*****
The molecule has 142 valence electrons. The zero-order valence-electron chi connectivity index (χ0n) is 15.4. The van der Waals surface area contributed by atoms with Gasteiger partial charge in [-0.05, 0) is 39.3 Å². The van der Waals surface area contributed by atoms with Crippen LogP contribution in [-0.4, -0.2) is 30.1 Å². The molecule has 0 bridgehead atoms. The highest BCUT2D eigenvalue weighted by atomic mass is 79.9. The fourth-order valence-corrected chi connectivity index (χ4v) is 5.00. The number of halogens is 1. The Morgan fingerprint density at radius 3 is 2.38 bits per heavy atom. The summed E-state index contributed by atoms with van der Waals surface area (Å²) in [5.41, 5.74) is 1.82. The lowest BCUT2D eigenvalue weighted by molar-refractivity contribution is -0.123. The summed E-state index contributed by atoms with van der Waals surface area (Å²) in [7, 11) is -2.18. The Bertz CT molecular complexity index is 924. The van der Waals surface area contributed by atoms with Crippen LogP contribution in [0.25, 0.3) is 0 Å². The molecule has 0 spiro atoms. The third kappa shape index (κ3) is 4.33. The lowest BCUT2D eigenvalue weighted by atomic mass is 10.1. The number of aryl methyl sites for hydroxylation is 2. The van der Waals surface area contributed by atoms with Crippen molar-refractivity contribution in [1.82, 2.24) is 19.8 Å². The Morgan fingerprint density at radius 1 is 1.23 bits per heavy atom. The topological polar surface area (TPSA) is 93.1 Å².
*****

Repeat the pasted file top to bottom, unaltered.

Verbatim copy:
The molecule has 142 valence electrons. The zero-order valence-electron chi connectivity index (χ0n) is 15.4. The van der Waals surface area contributed by atoms with Gasteiger partial charge in [-0.05, 0) is 39.3 Å². The van der Waals surface area contributed by atoms with Crippen LogP contribution in [-0.4, -0.2) is 30.1 Å². The molecule has 0 bridgehead atoms. The highest BCUT2D eigenvalue weighted by atomic mass is 79.9. The fourth-order valence-corrected chi connectivity index (χ4v) is 5.00. The number of halogens is 1. The Morgan fingerprint density at radius 3 is 2.38 bits per heavy atom. The summed E-state index contributed by atoms with van der Waals surface area (Å²) in [5.41, 5.74) is 1.82. The lowest BCUT2D eigenvalue weighted by molar-refractivity contribution is -0.123. The summed E-state index contributed by atoms with van der Waals surface area (Å²) in [7, 11) is -2.18. The Bertz CT molecular complexity index is 924. The van der Waals surface area contributed by atoms with Crippen LogP contribution in [0.25, 0.3) is 0 Å². The molecule has 0 spiro atoms. The third kappa shape index (κ3) is 4.33. The lowest BCUT2D eigenvalue weighted by atomic mass is 10.1. The number of aryl methyl sites for hydroxylation is 2. The van der Waals surface area contributed by atoms with Crippen molar-refractivity contribution in [1.82, 2.24) is 19.8 Å². The Morgan fingerprint density at radius 1 is 1.23 bits per heavy atom. The topological polar surface area (TPSA) is 93.1 Å².